Boutique hotel conversion in works for Aspen’s Crystal Palace building
Developer Mark Hunt’s boutique-hotel project pegged for the old Crystal Palace building in downtown Aspen has cleared the land-use approval process and now awaits the city’s blessing of its building-permit application.
An application filed in October with the city’s Building Department shows a development project that will cost $12 million and include 36,516 square feet of new development.
“No date (to begin construction) has been set,” Hunt’s planner on the redevelopment, Chris Bendon, said Monday. Bendon added that the goal is to get it going “as soon as possible” this year.
Hunt did not respond to messages seeking comment.
Among Hunt’s plans for the space are 16 rooms on the upper floors and a 4,950-square-foot restaurant and kitchen on the ground-floor level. The lower level calls for a fitness center, restrooms, locker areas and a guest lounge.
Fourteen of the guest rooms would be on the building’s second floor, averaging nearly 500 square feet, and two suites would be located on a third floor that would include an outdoor pool, cabana and service bar.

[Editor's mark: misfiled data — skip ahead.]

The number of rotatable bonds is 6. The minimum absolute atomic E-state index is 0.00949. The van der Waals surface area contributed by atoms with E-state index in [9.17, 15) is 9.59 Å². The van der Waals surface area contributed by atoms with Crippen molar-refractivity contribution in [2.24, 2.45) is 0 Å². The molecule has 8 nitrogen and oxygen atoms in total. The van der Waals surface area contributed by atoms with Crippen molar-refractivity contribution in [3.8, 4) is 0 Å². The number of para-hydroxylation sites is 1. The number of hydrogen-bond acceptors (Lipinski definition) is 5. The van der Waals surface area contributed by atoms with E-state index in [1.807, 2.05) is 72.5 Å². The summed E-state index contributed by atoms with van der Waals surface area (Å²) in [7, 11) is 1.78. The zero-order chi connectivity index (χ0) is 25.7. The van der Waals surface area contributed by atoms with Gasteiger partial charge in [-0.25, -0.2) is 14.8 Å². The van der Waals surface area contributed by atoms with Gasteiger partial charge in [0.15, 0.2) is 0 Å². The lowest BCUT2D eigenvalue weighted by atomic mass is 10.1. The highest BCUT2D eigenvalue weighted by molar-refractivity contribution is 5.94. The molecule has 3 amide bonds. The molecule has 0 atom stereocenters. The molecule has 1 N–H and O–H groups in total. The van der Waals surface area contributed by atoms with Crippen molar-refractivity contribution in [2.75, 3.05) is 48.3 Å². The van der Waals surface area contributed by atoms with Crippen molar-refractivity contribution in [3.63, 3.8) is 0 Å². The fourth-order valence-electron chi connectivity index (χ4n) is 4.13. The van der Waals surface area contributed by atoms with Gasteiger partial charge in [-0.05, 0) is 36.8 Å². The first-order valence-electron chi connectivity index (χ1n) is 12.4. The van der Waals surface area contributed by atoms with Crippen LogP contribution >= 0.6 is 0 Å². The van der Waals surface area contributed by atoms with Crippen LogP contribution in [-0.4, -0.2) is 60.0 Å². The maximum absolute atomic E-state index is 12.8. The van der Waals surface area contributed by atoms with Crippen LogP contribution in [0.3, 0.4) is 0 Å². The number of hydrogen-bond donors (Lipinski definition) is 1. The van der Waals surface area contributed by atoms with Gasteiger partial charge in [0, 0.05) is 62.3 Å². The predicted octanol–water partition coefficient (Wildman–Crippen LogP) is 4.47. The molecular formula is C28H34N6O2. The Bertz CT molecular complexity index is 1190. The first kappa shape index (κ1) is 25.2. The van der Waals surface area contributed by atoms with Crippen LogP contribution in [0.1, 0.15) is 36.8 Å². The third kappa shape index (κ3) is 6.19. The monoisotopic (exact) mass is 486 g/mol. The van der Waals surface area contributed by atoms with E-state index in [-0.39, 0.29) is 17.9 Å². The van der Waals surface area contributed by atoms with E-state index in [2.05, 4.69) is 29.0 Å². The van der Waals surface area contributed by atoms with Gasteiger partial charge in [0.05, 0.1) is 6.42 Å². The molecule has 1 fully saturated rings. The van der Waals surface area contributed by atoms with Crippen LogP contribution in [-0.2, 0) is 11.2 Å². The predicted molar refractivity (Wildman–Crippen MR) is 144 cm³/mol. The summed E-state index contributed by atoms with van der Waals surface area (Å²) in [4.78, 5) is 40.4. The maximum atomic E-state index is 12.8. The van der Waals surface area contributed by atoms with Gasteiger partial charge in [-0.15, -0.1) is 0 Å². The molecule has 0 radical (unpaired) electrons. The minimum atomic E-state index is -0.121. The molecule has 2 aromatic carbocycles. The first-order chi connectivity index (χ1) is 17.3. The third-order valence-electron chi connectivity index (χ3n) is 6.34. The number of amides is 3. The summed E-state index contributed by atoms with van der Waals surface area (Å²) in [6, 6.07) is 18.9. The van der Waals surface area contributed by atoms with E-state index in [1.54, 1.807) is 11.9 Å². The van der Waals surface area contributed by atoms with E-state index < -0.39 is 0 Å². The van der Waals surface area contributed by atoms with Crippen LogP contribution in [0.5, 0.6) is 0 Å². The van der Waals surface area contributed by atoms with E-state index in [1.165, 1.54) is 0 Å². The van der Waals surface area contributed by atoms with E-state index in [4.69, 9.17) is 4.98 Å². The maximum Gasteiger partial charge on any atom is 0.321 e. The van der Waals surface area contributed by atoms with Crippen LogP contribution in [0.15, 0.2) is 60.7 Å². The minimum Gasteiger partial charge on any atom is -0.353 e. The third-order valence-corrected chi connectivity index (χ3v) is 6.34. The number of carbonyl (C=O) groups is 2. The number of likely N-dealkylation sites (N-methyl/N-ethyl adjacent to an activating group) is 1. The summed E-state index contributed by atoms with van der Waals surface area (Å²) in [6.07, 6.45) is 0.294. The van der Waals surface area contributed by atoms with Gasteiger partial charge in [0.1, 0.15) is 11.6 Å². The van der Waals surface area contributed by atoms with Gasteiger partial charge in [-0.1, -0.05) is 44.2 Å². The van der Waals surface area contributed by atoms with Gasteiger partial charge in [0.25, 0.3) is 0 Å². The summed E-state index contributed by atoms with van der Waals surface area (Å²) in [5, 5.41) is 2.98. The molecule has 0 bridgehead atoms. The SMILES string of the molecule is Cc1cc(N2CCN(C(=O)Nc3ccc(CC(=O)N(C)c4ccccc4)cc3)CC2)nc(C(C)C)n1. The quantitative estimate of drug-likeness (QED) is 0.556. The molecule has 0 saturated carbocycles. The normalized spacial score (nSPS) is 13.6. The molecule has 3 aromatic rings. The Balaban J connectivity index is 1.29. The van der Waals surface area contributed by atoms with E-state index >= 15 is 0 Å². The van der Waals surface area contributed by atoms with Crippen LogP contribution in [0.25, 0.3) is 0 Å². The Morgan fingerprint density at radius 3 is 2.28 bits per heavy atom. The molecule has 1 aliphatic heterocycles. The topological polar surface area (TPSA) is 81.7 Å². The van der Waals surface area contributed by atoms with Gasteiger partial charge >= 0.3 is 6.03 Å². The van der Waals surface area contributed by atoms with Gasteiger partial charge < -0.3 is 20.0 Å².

The project encompasses two addresses: The two-level Crystal Palace building is located at 300 E. Hyman Ave., next to a one-story building at 312 E. Hyman Ave., which Hunt bought for $12.5 million in September 2013.
In the meantime, some commercial tenants already have begun to vacate the Hunt-owned spaces in the building set for redevelopment.
The two ground-level establishments in Hunt’s property, however, are holding firm for now.
“This building is supposed to come down, and we all know that,” said Andrew Sandler, who operates the Bootsy Bellows nightclub.
“He’s been very fair to us way in advance,” said Robert Cypher, owner of the Testosterone men’s store. “We have known it isn’t a permanent deal, but hopefully we’ll have to the end of April.”
The project’s major development and commercial design review won approval from the Historic Preservation Commission in a 7-0 vote Feb. 8. The HPC was the deciding body because the 300 E. Hyman Ave. building is landmark-designated and also located in the city’s Commercial Historic District. The 312 E. Hyman Ave. spot was constructed in 1970.
The older building’s ground-floor walls facing Hyman Avenue and Monarch Street contain material from 1891, when the structure was erected, meaning they are off limits to development.
The project will be held to a number of design guidelines, ranging from the materials used to minimizing the appearance of the third floor.
The building originally served as a distribution center for wholesale produce, later becoming the headquarters for the city’s biggest employer, Midnight Mine Co., in the 1930s.
It later morphed into the Crystal Palace dinner theater in the 1960s under the ownership of Mead Metcalf, and was a popular spot until he closed it in the mid-2000s.